I have not read a lot of books by black authors – this is something I will be consciously focusing on from here on out – but of the titles I have already read and loved, here are ten I really want to recommend:
- The Sun is Also a Star by Nicola Yoon – This is a YA novel that took me by surprise. I heard about it all over booktube for ages before ever picking it up, but am so glad I finally listened to the hype and gave it a shot because it’s now one of my favourite books of all time.
- The Color Purple by Alice Walker – A classic novel told via the medium of letters. Heartbreaking at various points (trigger warning for all kinds of abuse) but handled so wonderfully. The characters are so fleshed out, they read like real people. It tells you not just what it’s like to be black, but specifically a black woman, and someone who questions their sexuality too.
- Becoming by Michelle Obama – Memoir/non-fiction from the former first lady of the USA. I listened to this on audiobook, which is read by Michelle herself.
- My Name is Leon by Kit de Waal – The story of a mixed-race boy who gets taken into care alongside his baby brother but is separated from said brother because the baby is white and therefore more likely to be adopted. Again, heartbreaking, touching, and very human.
- Kumukanda by Kayo Chingonyi – A poetry pamphlet about belonging, masculinity, identity, and coming of age.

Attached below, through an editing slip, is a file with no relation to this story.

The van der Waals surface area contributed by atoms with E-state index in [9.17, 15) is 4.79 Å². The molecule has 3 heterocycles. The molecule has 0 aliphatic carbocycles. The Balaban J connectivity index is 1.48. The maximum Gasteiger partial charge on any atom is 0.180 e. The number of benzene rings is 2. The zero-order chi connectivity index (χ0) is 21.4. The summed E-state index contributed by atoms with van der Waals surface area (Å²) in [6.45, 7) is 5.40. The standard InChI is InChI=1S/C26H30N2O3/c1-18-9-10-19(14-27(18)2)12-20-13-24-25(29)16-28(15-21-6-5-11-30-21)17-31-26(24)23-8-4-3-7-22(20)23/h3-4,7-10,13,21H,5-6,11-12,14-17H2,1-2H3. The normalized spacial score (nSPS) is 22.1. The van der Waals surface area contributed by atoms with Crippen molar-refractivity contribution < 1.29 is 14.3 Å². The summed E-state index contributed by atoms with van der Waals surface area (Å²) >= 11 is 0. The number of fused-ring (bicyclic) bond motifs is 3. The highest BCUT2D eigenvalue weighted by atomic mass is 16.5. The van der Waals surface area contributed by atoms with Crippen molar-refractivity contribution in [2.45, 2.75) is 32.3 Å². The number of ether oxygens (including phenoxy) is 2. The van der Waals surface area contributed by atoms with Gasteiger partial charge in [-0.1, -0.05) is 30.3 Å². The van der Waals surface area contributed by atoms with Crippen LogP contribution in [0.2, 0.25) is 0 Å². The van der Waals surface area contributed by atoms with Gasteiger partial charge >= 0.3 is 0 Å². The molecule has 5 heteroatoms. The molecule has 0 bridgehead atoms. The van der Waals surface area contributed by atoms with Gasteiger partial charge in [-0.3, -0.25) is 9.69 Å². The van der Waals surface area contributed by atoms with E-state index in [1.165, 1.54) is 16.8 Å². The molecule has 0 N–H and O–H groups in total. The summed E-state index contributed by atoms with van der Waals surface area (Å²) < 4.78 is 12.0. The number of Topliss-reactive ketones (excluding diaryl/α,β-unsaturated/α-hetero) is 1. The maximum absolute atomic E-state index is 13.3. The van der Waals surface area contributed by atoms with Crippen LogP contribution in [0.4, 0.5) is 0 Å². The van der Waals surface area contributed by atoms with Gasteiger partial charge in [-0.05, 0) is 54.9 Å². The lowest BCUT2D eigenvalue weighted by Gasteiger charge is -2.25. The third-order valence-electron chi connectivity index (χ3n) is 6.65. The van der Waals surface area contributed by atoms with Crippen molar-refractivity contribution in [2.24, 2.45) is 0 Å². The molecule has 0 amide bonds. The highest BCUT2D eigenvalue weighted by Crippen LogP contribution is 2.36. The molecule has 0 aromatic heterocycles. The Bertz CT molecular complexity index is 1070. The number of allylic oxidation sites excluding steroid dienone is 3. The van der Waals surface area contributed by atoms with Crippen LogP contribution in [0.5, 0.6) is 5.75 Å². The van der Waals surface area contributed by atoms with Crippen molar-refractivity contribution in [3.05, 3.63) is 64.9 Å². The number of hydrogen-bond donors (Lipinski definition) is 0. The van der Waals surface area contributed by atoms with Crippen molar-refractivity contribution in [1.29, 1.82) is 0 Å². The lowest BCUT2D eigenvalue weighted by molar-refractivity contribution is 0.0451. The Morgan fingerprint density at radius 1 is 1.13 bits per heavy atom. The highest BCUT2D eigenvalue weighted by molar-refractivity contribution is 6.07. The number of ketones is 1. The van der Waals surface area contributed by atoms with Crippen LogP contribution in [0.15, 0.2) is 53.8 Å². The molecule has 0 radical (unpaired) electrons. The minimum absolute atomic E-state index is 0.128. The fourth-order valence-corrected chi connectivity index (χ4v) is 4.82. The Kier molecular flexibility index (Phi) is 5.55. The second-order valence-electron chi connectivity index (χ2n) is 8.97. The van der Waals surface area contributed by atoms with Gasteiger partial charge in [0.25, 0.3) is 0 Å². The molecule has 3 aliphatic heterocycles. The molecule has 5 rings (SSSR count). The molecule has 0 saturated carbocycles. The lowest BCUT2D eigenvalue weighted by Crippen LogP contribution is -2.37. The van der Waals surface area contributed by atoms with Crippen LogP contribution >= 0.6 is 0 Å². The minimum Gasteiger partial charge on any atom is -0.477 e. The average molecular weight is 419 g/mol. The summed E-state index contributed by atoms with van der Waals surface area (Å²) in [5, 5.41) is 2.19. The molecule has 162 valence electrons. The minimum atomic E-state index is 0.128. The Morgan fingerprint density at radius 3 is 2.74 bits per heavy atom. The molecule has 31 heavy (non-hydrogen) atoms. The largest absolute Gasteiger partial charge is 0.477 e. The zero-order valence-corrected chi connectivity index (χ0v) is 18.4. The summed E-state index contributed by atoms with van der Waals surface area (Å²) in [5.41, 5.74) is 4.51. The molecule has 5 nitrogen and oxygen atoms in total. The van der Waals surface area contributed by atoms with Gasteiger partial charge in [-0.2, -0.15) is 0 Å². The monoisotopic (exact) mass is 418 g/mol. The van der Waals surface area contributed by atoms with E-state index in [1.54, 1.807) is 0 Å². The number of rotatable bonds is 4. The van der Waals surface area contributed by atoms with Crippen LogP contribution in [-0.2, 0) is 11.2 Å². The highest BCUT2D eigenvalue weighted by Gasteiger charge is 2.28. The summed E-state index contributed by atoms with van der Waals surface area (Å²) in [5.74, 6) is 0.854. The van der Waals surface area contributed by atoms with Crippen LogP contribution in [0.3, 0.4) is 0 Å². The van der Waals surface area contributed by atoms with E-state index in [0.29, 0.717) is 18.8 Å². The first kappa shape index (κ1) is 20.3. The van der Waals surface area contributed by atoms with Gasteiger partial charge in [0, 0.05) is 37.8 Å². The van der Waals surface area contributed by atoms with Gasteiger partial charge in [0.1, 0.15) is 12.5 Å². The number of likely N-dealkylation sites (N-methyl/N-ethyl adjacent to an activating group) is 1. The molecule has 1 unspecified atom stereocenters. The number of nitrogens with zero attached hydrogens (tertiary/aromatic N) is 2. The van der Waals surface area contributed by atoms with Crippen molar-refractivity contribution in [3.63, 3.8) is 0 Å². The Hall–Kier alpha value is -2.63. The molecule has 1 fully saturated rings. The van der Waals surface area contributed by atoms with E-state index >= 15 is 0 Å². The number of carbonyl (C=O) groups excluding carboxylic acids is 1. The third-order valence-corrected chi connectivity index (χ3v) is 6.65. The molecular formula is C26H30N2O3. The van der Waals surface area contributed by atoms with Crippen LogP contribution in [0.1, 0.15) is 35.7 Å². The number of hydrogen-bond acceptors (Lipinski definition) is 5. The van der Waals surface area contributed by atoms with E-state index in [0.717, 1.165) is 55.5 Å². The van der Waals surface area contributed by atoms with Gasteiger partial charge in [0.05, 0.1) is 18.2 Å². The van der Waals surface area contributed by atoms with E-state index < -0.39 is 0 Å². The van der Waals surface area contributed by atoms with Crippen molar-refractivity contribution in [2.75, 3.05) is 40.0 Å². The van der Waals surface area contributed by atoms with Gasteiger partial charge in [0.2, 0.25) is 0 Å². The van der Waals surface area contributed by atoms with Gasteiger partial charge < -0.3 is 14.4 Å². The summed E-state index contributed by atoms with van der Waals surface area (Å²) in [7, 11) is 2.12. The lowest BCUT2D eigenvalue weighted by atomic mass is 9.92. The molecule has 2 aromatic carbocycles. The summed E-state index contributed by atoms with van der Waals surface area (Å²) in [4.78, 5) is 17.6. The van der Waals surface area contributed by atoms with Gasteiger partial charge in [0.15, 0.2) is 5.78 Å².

- Tree Trunks That Hide the Elephant and the Whale by Willetta Fleming – More poetry here, this time from a woman local to me here in Northern Ireland.
- Boys Don’t Cry by Malorie Blackman – When I first started thinking about this list, I knew for certain I’d have to include Malorie but I had a hard time picking one of her many, many titles (she’s so prolific and so well-loved, I’m actually gonna do a separate post all about her and her books in the coming weeks, so stay tuned for that). This YA novel (about a teenage boy who discovers his ex-girlfriend had a child by him and now expects him to raise the child) isn’t one of Malorie’s most well-known books, but it really touched me. There is also some queer representation.
- Unheard Voices – An Anthology of Stories and Poems to Commemorate the Bicentenary Anniversary of the Abolition of the Slave Trade, edited [and including a powerful short story] by Malorie Blackman.
- My Name is Why by Lemn Sissay – This is a memoir about growing up in care, being abandoned, and finding yourself. When Lemn was taken from his mother, he didn’t even get to keep his real name. This is a startling look at what it’s like (or, at least, what it was like) to be raised within the ‘system’ in the UK, and how the system is (or was) so very broken.
- Terror Kid by Benjamin Zephaniah – Benjamin is primarily a poet, but this is one of his novels. It’s middle-grade (aimed at a slightly younger audience than YA), about a boy who is torn between wanting to address the injustices he sees around him and trying to stay out of trouble. Soon, he discovers, trouble finds him and he is thrust into a situation well beyond his handling. There are some important topics and issues raised in this book, my only wish is that explored them a little deeper.
Coming soon: a list of ten books by black authors I plan to read next. If you have more suggestions, please leave them in the comment section below.